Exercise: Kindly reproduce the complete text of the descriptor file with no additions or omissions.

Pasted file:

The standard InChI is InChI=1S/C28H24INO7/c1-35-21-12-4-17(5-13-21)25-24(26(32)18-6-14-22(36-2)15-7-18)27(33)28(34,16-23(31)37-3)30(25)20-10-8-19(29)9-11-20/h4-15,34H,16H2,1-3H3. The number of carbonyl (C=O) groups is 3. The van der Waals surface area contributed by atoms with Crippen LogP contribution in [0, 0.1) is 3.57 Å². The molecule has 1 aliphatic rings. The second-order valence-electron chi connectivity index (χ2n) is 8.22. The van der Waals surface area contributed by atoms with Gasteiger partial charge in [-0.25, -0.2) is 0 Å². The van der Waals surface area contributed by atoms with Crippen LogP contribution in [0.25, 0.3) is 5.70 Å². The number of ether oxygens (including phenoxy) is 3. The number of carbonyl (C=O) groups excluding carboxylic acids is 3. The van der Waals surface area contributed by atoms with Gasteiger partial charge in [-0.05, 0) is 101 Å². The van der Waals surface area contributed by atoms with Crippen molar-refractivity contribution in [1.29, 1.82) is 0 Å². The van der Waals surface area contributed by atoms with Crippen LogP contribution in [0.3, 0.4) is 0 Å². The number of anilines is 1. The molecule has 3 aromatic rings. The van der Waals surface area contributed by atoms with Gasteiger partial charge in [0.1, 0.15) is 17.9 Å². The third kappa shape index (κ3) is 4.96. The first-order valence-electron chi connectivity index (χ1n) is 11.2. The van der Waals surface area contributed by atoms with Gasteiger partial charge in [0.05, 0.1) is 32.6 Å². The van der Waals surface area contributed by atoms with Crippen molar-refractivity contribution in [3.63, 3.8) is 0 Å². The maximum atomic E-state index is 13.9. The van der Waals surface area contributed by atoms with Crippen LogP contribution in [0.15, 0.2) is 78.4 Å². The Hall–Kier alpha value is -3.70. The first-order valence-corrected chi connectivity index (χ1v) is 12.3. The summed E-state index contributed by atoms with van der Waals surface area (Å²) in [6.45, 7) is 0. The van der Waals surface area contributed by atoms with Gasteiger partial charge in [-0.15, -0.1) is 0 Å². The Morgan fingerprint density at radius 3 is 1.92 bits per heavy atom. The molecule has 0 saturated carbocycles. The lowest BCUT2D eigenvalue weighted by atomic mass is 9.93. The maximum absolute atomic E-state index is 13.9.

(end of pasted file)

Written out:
The standard InChI is InChI=1S/C28H24INO7/c1-35-21-12-4-17(5-13-21)25-24(26(32)18-6-14-22(36-2)15-7-18)27(33)28(34,16-23(31)37-3)30(25)20-10-8-19(29)9-11-20/h4-15,34H,16H2,1-3H3. The number of carbonyl (C=O) groups is 3. The van der Waals surface area contributed by atoms with Crippen LogP contribution in [0, 0.1) is 3.57 Å². The molecule has 1 aliphatic rings. The second-order valence-electron chi connectivity index (χ2n) is 8.22. The van der Waals surface area contributed by atoms with Gasteiger partial charge in [-0.25, -0.2) is 0 Å². The van der Waals surface area contributed by atoms with Crippen LogP contribution in [0.25, 0.3) is 5.70 Å². The number of ether oxygens (including phenoxy) is 3. The number of carbonyl (C=O) groups excluding carboxylic acids is 3. The van der Waals surface area contributed by atoms with Gasteiger partial charge in [-0.05, 0) is 101 Å². The van der Waals surface area contributed by atoms with Crippen molar-refractivity contribution in [1.29, 1.82) is 0 Å². The van der Waals surface area contributed by atoms with Crippen LogP contribution in [0.3, 0.4) is 0 Å². The number of anilines is 1. The molecule has 3 aromatic rings. The van der Waals surface area contributed by atoms with Gasteiger partial charge in [0.1, 0.15) is 17.9 Å². The third kappa shape index (κ3) is 4.96. The first-order valence-electron chi connectivity index (χ1n) is 11.2. The van der Waals surface area contributed by atoms with Gasteiger partial charge in [0.05, 0.1) is 32.6 Å². The van der Waals surface area contributed by atoms with Crippen molar-refractivity contribution in [3.63, 3.8) is 0 Å². The maximum atomic E-state index is 13.9. The van der Waals surface area contributed by atoms with Crippen LogP contribution in [0.15, 0.2) is 78.4 Å². The Hall–Kier alpha value is -3.70. The first-order valence-corrected chi connectivity index (χ1v) is 12.3. The summed E-state index contributed by atoms with van der Waals surface area (Å²) in [6.45, 7) is 0. The van der Waals surface area contributed by atoms with Gasteiger partial charge in [-0.15, -0.1) is 0 Å². The Morgan fingerprint density at radius 3 is 1.92 bits per heavy atom. The molecule has 0 saturated carbocycles. The lowest BCUT2D eigenvalue weighted by atomic mass is 9.93. The maximum absolute atomic E-state index is 13.9.